Tuesday, February 6, 2018

The Beauty of Murder by A. K. Benedict

I first heard of A. K. Benedict when she appeared on Joanna Penn’s podcast. Her books sounded interesting so I decided to borrow this and give it a go. Basically, it was an interesting but confusing read which was also weakened by the insta-love.

The protagonist of The Beauty of Murder is Stephen Killigan, a new professor at a fictionalised version of Cambridge. One day, he stumbles onto the body of a missing beauty queen, but the body disappears without a trace before the police arrive. And because most people try to find a reason for why a body would appear, Stephen investigates and very quickly realises that this is no ordinary murder and the one responsible is a very dangerous killer.

For the most part, I found this book to be interesting and quite original. [POSSIBLE SPOILER ALERT] The book manages to combine murder and time travel in a very atmospheric setting and has a seriously creepy villain. But, it’s let down by two aspects: The first is the instalove, which you probably know is my pet peeve. Stephen quickly falls in love with a girl called Lana, and apart from being a bit of a jerk because he knew his (only) friend liked her, the timeline was simply too rushed. I mean, Stephen meets her just before he finds the body and things move very fast after that. I don’t feel that there’s enough time for them to fall in love because he’s alone for most major events throughout the first half of the book, plus I didn’t see much chemistry either. It was described, definitely, but I wasn’t convinced.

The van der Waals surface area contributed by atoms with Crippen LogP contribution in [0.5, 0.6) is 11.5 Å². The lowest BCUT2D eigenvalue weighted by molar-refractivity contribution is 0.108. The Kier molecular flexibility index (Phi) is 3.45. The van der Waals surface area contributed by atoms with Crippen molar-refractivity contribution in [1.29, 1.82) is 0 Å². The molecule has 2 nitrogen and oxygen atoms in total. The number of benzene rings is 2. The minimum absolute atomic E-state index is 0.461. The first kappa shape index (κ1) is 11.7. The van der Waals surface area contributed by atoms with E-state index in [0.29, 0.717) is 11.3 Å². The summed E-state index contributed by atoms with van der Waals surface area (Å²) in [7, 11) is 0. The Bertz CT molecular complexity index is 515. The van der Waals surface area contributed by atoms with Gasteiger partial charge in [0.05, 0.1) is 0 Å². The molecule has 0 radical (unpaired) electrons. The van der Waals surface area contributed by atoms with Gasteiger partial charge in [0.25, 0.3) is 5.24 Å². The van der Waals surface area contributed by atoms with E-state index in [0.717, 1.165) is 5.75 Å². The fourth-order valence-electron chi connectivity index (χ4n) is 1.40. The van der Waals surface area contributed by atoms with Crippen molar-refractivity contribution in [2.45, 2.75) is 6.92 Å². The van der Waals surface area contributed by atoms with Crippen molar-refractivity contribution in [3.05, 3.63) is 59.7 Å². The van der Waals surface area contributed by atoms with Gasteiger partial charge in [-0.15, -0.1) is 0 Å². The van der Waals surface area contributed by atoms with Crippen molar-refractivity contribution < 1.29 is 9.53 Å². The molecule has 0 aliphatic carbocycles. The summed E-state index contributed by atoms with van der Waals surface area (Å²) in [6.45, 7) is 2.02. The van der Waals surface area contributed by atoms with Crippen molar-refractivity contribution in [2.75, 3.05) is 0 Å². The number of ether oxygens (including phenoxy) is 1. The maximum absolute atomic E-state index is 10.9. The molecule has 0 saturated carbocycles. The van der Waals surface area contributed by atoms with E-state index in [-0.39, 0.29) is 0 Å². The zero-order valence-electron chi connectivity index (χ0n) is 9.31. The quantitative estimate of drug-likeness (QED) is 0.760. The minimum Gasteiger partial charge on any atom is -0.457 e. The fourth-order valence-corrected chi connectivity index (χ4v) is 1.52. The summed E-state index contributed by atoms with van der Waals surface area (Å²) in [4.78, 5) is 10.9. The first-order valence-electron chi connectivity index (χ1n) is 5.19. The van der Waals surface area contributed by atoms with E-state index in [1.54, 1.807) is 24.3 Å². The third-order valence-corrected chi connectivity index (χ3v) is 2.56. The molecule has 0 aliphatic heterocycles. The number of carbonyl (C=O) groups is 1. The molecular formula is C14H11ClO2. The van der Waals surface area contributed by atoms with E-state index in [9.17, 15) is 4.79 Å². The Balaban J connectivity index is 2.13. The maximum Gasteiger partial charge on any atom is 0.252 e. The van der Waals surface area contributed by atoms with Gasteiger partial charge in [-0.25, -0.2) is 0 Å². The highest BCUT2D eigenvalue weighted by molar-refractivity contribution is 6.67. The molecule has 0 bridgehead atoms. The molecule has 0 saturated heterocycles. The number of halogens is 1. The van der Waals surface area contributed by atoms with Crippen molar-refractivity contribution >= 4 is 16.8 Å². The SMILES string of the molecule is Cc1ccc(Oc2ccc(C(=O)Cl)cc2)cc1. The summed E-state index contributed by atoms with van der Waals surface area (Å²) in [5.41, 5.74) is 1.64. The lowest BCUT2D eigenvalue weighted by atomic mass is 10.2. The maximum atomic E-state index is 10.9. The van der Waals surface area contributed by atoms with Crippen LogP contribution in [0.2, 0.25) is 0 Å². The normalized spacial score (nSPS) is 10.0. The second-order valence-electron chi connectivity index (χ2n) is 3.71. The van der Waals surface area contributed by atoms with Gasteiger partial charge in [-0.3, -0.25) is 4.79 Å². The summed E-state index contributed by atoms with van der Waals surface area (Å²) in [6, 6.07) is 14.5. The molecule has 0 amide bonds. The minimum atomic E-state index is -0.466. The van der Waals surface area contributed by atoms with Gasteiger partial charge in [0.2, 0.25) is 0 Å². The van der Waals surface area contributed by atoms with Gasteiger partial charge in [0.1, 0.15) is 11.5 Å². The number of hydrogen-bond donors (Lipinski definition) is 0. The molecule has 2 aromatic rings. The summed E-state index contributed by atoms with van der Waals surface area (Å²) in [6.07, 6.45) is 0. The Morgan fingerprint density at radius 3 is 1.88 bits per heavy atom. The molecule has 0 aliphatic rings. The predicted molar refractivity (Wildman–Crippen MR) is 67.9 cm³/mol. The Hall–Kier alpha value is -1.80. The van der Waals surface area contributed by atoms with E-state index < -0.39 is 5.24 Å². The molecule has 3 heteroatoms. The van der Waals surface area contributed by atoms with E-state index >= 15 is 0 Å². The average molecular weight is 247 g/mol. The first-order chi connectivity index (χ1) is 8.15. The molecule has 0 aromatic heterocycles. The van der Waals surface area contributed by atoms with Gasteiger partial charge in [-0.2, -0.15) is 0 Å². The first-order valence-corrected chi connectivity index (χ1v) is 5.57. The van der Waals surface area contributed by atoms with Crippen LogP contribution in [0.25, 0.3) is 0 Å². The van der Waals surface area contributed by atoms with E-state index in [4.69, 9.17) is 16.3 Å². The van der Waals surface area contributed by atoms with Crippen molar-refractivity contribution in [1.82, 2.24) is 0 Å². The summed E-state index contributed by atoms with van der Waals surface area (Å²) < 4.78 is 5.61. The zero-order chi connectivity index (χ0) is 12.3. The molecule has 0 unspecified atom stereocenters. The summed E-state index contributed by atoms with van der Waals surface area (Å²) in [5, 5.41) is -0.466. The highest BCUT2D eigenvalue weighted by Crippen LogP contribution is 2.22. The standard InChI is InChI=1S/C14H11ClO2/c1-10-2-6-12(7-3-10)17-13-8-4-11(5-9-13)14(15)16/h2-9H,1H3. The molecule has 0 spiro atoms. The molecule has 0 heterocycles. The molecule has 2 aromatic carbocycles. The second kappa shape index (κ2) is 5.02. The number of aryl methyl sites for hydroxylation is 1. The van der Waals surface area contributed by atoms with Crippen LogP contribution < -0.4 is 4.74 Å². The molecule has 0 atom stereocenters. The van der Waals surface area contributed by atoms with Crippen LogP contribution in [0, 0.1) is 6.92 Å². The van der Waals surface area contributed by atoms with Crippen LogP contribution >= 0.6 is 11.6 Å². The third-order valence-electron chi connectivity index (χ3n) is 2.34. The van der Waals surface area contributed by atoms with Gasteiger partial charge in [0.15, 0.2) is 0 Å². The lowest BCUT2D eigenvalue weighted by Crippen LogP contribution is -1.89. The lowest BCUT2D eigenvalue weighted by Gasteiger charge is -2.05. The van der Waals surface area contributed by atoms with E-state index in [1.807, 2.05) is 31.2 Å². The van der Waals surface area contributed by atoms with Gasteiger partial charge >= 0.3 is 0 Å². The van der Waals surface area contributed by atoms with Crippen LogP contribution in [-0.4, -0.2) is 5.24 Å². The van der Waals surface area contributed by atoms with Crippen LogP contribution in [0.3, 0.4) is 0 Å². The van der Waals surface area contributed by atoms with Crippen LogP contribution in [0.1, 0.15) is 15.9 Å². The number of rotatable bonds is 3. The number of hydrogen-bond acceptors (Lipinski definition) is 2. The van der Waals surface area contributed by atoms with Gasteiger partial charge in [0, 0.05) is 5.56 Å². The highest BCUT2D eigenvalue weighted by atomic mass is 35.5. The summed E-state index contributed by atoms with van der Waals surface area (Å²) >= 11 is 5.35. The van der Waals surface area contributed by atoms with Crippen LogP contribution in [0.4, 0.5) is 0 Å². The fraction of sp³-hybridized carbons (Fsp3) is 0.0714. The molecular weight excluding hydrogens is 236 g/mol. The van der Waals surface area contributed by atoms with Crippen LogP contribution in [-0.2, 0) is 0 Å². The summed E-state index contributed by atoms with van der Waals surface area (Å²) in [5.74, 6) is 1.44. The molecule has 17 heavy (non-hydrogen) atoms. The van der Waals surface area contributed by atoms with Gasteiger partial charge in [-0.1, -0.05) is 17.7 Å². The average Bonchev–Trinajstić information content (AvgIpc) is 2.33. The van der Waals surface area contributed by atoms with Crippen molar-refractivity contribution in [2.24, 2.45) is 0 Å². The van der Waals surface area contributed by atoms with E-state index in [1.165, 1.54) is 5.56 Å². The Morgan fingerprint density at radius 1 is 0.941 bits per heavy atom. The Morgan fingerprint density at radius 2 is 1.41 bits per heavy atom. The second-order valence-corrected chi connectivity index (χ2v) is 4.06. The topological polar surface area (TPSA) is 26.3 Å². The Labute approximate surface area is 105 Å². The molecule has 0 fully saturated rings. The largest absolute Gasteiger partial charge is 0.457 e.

The second thing is that the book is pretty hard to understand. Time travel is a fairly complicated subject on its own, and I think the book does a good job incorporating that into the novel, but I was left confused quite a few times. Some of it may be because I’m just not smart enough to process it because there are 2 time periods and 3 point of view characters (although oddly enough, I don't have this problem with Sarah Rayne's books and she uses more time periods and POV characters), but the book does feel like it’s trying to be clever and I think that added to the confusion. I did try to reread certain chapters several times, but I never understood how they led to the following chapters.

Despite my fairly long complaints about the book, It is, on the whole, a decent read. The pacing is quick, the tension rises steadily, and the setting is sufficiently dark and befitting of the crime. If you like dark crime and England, you might want to check this out.


  1. My interest perked up at the mention of time travel. I do enjoy mysteries, especially ones set in England, although insta-love can be hard to take sometimes, even for me. I love the cover. I'm sorry this wasn't better for you. I may have to check it out anyway, but I will keep my expectations down.

    1. I think a lot of people loved it so I may be an exception! The time-travel part was definitely cool (the concept in general was great, I'm just not an insta-love person)


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